Tuesday, March 6, 2012

Discussion Board

Since SIGCSE last week several folks have asked about how I handle discussion boards for the CS Principles class.

I include discussion board topics to gauge how the students are thinking and learning about the topics we cover. It is so much easier to asses code, and it creates a big temptation to fall back on "just coding". The discussion board has been a great way to read along with their learning process.

For this to work we have to really structure it at the beginning. This is not a type of writing that high school students are used to. Add the natural joy they feel at hearing "Now we are going to write about..." it can take a while to get them going.

The first topics of the year year focused on how to effectively participate in a discussion board. Students do not know how to do this yet, so the skill must be taught. Lots of feedback and very clear guidelines are a must.

They must do at least three responses a week. I am very specific about what I am looking for, and what will not count. A response must:
  • Move the conversation along, not just rehash other posts
  • Add a new analysis or fact to the discussion
  • Ask a question ("I don't get it" doesn't count)
  • Respond to another student's post ("I agree" or "LOL" is not a response)
Like most things at our level, if it is not graded they will not do it. Rules about language usage help. My students communicate online socially, not for education. I have learned that you must make this distinction very clear. Specifically we follow the 4-P's:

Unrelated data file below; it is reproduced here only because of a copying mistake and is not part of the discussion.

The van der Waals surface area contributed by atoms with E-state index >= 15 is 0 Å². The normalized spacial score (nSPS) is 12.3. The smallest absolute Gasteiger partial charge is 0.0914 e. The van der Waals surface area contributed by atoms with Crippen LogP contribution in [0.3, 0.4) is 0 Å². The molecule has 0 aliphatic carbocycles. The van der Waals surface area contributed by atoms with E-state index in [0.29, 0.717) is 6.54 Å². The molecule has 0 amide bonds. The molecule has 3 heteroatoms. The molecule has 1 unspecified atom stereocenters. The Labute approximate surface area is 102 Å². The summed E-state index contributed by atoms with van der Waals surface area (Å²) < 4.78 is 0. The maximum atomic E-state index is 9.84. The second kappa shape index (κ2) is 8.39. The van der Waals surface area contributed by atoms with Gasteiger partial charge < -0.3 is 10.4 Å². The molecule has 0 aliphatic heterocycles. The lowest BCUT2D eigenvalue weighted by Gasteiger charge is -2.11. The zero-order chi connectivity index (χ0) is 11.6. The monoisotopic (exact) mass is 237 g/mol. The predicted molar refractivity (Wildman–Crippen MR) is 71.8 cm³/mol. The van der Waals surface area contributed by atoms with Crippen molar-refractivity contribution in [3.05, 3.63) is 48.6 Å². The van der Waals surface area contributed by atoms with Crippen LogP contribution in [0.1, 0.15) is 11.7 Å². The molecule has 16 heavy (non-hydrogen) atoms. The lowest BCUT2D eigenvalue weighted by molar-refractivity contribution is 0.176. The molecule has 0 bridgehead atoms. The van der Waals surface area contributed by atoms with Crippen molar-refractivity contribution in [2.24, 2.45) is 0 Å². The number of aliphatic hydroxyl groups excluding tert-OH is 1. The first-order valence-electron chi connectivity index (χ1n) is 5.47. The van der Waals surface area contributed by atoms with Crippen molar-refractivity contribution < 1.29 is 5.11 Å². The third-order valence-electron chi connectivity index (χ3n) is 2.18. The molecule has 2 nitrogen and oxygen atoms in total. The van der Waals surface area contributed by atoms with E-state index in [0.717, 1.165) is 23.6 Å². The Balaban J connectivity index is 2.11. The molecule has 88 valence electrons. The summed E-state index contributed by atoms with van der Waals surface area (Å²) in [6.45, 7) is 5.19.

• No Profanity
  • No Plagiarism
  • No Paraphernalia (drugs, alcohol, etc)
  • Play nice - no bullying

I developed these when I was in college sponsoring a local high school's literary magazine and they work in lots of teen-related situations.

This can also be a good time to talk about their digital life. They don't often stop to think about the information they are leaving online for the world to see...this makes a great discussion board topic, in a self-reflexive kind of way.

Need more? This PDF from TeacherStream is one of the best resources on facilitating discussion boards I have found. Edutopia has a whole list of resources for online learning that can be helpful in a traditional classroom also.

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So, what do YOU think?